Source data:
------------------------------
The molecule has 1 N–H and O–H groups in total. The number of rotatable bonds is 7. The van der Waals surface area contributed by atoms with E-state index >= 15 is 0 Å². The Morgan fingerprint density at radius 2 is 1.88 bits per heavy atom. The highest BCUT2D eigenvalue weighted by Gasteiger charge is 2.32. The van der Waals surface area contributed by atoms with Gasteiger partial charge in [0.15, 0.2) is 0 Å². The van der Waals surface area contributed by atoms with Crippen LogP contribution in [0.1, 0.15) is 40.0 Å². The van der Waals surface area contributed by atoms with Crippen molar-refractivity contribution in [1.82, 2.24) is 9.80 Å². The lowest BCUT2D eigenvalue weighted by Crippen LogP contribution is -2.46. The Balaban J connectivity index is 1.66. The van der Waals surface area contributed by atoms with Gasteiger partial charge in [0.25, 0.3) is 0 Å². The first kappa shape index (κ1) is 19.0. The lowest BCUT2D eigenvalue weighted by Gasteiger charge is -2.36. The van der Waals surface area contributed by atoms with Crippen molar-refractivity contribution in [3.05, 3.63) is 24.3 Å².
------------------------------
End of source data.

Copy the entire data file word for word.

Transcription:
The molecule has 1 N–H and O–H groups in total. The number of rotatable bonds is 7. The van der Waals surface area contributed by atoms with E-state index >= 15 is 0 Å². The Morgan fingerprint density at radius 2 is 1.88 bits per heavy atom. The highest BCUT2D eigenvalue weighted by Gasteiger charge is 2.32. The van der Waals surface area contributed by atoms with Gasteiger partial charge in [0.15, 0.2) is 0 Å². The van der Waals surface area contributed by atoms with Crippen LogP contribution in [0.1, 0.15) is 40.0 Å². The van der Waals surface area contributed by atoms with Crippen molar-refractivity contribution in [1.82, 2.24) is 9.80 Å². The lowest BCUT2D eigenvalue weighted by Crippen LogP contribution is -2.46. The Balaban J connectivity index is 1.66. The van der Waals surface area contributed by atoms with Gasteiger partial charge in [0.25, 0.3) is 0 Å². The first kappa shape index (κ1) is 19.0. The lowest BCUT2D eigenvalue weighted by Gasteiger charge is -2.36. The van der Waals surface area contributed by atoms with Crippen molar-refractivity contribution in [3.05, 3.63) is 24.3 Å².